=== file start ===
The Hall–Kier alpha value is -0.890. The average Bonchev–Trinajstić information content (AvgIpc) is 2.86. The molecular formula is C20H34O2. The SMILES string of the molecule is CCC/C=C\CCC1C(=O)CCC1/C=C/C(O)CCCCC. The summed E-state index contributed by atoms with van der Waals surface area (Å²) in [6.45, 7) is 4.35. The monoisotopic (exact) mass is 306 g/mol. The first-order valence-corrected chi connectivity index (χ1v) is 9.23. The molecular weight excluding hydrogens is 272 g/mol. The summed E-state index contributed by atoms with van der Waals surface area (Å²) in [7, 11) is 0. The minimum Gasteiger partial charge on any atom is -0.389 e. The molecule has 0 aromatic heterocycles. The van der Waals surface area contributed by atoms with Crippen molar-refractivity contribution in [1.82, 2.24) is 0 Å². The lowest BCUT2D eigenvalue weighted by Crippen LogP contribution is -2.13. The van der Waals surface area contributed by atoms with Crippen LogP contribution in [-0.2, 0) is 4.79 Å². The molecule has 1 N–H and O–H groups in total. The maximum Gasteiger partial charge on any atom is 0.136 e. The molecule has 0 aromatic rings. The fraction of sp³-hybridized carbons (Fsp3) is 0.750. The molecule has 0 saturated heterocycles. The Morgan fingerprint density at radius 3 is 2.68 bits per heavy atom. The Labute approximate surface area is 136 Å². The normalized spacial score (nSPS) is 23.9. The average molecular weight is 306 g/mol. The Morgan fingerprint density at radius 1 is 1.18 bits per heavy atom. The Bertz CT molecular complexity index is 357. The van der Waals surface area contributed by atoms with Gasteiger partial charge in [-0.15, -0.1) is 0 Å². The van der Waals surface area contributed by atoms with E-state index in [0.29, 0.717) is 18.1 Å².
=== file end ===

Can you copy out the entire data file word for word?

The Hall–Kier alpha value is -0.890. The average Bonchev–Trinajstić information content (AvgIpc) is 2.86. The molecular formula is C20H34O2. The SMILES string of the molecule is CCC/C=C\CCC1C(=O)CCC1/C=C/C(O)CCCCC. The summed E-state index contributed by atoms with van der Waals surface area (Å²) in [6.45, 7) is 4.35. The monoisotopic (exact) mass is 306 g/mol. The first-order valence-corrected chi connectivity index (χ1v) is 9.23. The molecular weight excluding hydrogens is 272 g/mol. The summed E-state index contributed by atoms with van der Waals surface area (Å²) in [7, 11) is 0. The minimum Gasteiger partial charge on any atom is -0.389 e. The molecule has 0 aromatic heterocycles. The van der Waals surface area contributed by atoms with Crippen molar-refractivity contribution in [1.82, 2.24) is 0 Å². The lowest BCUT2D eigenvalue weighted by Crippen LogP contribution is -2.13. The van der Waals surface area contributed by atoms with Crippen LogP contribution in [-0.2, 0) is 4.79 Å². The molecule has 1 N–H and O–H groups in total. The maximum Gasteiger partial charge on any atom is 0.136 e. The molecule has 0 aromatic rings. The fraction of sp³-hybridized carbons (Fsp3) is 0.750. The molecule has 0 saturated heterocycles. The Morgan fingerprint density at radius 3 is 2.68 bits per heavy atom. The Labute approximate surface area is 136 Å². The normalized spacial score (nSPS) is 23.9. The average molecular weight is 306 g/mol. The Morgan fingerprint density at radius 1 is 1.18 bits per heavy atom. The Bertz CT molecular complexity index is 357. The van der Waals surface area contributed by atoms with Gasteiger partial charge in [-0.15, -0.1) is 0 Å². The van der Waals surface area contributed by atoms with E-state index in [0.29, 0.717) is 18.1 Å².